Personal information of more than 243 million Brazilians was exposed for more than six months thanks to weakly encoded credentials stored in the source code of the Brazilian Ministry of Health’s website. The data leak exposed both living and deceased Brazilians’ medical records to possible unauthorized access. The incident was the second reported by Brazilian publication Estadão and among several others recently affecting South America’s largest nation’s healthcare system.
Sistema Único de Saúde data leak exposed patients’ medical records
For more than six months, personal data belonging to anyone registered with Sistema Único de Saúde (SUS), Brazil’s national health system, could be viewed.
The data leak exposed people’s full names, addresses, phone numbers, and full medical records of Brazilians that signed up for the government’s public-funded healthcare system.
Approximately 32 million medical records belonged to deceased Brazilians, given that the country’s population was 211 million in 2019.
The database login credentials were encoded using Base64 encoding, which could be easily decoded. Anybody could have viewed the website’s source code and the database credentials using the F12 keyboard shortcut or the “View Source Code” option from the browser’s menu.
Subsequently, the exposed database logins could have allowed anybody access to Brazilians’ medical records.
Just last month, Estadão also reported another data leak exposing more than 16 million Brazilian COVID-19 patients’ medical records. The breach occurred after an employee uploaded on GitHub a spreadsheet containing usernames, passwords, and the E-SUS-VE system access keys.
The data leak affected high-profile individuals, including Brazilian President Jair Bolsonaro and his family, state governors, and seven cabinet members diagnosed with COVID-19. Both mildly sick patients and those requiring hospitalization had their medical histories exposed in the data leak.
Another data leak on the e-SUS-Notifica system also exposed database login credentials through the source code. The online system allows Brazilians to register and receive the official government’s COVID-19 notifications. The data leak was discovered in June by the NGO Open Knowledge Brasil (OKBR). Technology firm Zello, formally MBA Mobi, developed the system and has earned more than $8.5 million from Brazil’s health ministry since 2017.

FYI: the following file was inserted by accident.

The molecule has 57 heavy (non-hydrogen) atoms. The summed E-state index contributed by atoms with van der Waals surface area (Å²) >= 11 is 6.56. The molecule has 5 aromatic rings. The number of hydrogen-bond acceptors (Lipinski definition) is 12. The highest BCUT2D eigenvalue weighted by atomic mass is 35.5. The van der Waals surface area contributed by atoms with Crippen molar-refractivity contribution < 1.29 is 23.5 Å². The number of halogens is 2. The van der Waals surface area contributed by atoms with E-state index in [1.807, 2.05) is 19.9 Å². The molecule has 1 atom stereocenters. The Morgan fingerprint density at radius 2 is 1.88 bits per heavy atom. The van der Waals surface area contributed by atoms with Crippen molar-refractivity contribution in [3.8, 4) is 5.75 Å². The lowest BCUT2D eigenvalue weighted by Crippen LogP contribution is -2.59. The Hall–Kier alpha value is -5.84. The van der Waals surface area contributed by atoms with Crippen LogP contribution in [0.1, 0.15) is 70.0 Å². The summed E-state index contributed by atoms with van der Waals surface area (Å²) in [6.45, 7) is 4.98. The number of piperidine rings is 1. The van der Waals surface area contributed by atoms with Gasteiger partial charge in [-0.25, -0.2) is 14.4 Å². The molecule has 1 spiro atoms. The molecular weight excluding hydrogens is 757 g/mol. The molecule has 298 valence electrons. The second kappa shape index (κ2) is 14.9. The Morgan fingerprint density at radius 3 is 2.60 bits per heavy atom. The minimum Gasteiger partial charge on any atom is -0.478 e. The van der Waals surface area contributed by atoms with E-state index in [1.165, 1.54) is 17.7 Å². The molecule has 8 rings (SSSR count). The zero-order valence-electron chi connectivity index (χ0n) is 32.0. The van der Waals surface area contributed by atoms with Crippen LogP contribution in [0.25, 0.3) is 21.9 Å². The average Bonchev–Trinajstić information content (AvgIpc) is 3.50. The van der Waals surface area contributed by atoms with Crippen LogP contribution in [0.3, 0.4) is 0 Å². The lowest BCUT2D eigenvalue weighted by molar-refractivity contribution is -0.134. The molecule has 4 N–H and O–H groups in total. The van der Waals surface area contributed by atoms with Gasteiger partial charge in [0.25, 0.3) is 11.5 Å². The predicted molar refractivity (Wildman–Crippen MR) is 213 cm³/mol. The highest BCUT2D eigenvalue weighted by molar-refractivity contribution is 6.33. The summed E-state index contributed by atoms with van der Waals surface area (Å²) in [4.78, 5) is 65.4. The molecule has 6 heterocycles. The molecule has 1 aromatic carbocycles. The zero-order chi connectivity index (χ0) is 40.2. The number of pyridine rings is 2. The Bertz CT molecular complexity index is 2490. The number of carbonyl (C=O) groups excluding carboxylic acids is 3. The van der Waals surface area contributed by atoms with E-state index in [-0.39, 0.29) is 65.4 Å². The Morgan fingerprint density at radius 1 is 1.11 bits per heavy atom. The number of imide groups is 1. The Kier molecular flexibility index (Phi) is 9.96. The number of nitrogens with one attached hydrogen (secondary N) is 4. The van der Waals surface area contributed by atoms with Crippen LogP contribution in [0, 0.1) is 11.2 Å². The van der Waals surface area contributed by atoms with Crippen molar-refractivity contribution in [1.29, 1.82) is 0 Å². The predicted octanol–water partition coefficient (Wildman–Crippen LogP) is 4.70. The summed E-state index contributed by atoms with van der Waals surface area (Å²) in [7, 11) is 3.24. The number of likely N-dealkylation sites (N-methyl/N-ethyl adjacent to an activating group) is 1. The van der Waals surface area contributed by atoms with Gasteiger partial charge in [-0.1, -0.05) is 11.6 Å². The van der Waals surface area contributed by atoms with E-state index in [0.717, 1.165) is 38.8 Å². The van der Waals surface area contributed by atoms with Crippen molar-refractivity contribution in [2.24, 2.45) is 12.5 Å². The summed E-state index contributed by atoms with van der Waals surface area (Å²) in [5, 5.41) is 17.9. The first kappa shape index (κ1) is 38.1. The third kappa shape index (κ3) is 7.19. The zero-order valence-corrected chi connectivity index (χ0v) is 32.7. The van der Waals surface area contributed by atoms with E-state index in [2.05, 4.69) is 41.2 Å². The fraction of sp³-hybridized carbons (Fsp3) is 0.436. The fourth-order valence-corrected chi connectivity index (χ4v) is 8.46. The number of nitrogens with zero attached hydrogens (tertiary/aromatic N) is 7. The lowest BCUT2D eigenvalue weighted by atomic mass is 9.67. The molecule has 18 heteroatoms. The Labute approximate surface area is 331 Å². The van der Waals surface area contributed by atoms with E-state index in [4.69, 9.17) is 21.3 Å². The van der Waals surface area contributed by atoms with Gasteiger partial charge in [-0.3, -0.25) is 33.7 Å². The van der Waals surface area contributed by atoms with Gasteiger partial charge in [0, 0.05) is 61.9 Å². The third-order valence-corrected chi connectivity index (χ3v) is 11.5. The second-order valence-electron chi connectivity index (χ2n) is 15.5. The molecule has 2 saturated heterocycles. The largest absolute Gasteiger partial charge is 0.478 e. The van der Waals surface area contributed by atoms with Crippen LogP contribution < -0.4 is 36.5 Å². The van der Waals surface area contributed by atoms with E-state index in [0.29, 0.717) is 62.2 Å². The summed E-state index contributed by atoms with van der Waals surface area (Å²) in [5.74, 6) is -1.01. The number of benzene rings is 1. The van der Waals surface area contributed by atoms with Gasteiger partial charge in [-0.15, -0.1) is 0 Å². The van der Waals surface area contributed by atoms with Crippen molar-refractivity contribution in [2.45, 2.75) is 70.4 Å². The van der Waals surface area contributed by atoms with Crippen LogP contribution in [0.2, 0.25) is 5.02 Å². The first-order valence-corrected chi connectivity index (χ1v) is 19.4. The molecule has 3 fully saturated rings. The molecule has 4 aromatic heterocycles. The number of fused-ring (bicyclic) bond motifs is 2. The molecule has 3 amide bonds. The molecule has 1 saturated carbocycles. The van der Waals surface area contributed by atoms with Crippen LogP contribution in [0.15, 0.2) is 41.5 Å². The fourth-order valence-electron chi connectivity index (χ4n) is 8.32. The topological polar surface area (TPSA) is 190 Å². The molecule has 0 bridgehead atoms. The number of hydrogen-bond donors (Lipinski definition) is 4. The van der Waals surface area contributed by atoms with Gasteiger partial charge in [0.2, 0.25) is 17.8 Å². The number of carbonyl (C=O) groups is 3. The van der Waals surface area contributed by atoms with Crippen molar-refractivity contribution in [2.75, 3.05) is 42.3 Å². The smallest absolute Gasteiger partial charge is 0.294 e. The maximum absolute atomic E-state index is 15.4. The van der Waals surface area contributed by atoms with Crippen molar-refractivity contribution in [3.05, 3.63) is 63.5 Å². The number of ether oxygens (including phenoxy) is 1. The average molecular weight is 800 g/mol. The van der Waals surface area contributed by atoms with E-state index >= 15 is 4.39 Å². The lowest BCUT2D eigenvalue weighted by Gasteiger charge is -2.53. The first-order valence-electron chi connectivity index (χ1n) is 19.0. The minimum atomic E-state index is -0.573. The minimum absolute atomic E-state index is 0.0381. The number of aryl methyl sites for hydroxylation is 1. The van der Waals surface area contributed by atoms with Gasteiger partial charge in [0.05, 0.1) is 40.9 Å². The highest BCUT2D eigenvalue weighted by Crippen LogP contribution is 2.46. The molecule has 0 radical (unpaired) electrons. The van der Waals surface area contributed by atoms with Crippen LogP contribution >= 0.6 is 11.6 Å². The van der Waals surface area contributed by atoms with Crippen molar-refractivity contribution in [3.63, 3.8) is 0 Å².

Exposing medical records puts millions at risk of cybercrime
Health records fetch a good price in the black market for containing large amounts of personal information. Cybercriminals could use the stolen medical records to blackmail patients and healthcare providers because of their sensitive nature.
The exposed medical records also put millions of Brazilians at risk of financial fraud, identity theft, and account takeovers. Threat actors could use personal details to create fake profiles for committing more crimes.
Worse, most hospitalized patients could be unaware of the data leak or unable to stop any fraudulent activities.
The recent data leaks occur when Brazil’s economy is ailing, and the country’s COVID-19 fatalities are the second-highest in the world.
Given the predictable pattern of Brazilian health systems’ data leaks, it seems that the affected systems were developed by a single developer with little cybersecurity knowledge. Besides, any amateur software developer knows that website’s code could be viewed from the browser and that Base64 encoding does not hide data from attackers.
Ilia Kolochenko, Founder & CEO of web security company ImmuniWeb, notes that such easily-preventable data leaks originate from the practice of hiring cheap system developers.
“While many organizations tend to outsource software development to the cheapest providers, eventually getting the corresponding quality and security of the code,” Kolochenko says. “Cybercriminals are perfectly aware of these amazing opportunities and effortlessly harvest the long-hanging fruits.”
He adds that the “consequential attacks are hard, if not impossible, to detect in a timely manner.” He advises organizations to invest in developers’ continuous cybersecurity training, consistently monitor the internet for leaked source code, and remember that “when external software development company provides a price that is too good to be true – it’s likely so.”
Robert Prigge, Jumio’s CEO, recommends that organizations vet third-parties to avoid similar security lapses.
“As the exposure was caused by a third-party developer, it is critical [that] government agencies and enterprises thoroughly vet their selected partners, especially those that handle and manage consumer data,” Prigge notes. “Even if enterprises have battened down the hatches on their own security, their efforts become meaningless if they do not ensure their vendors have done the same.”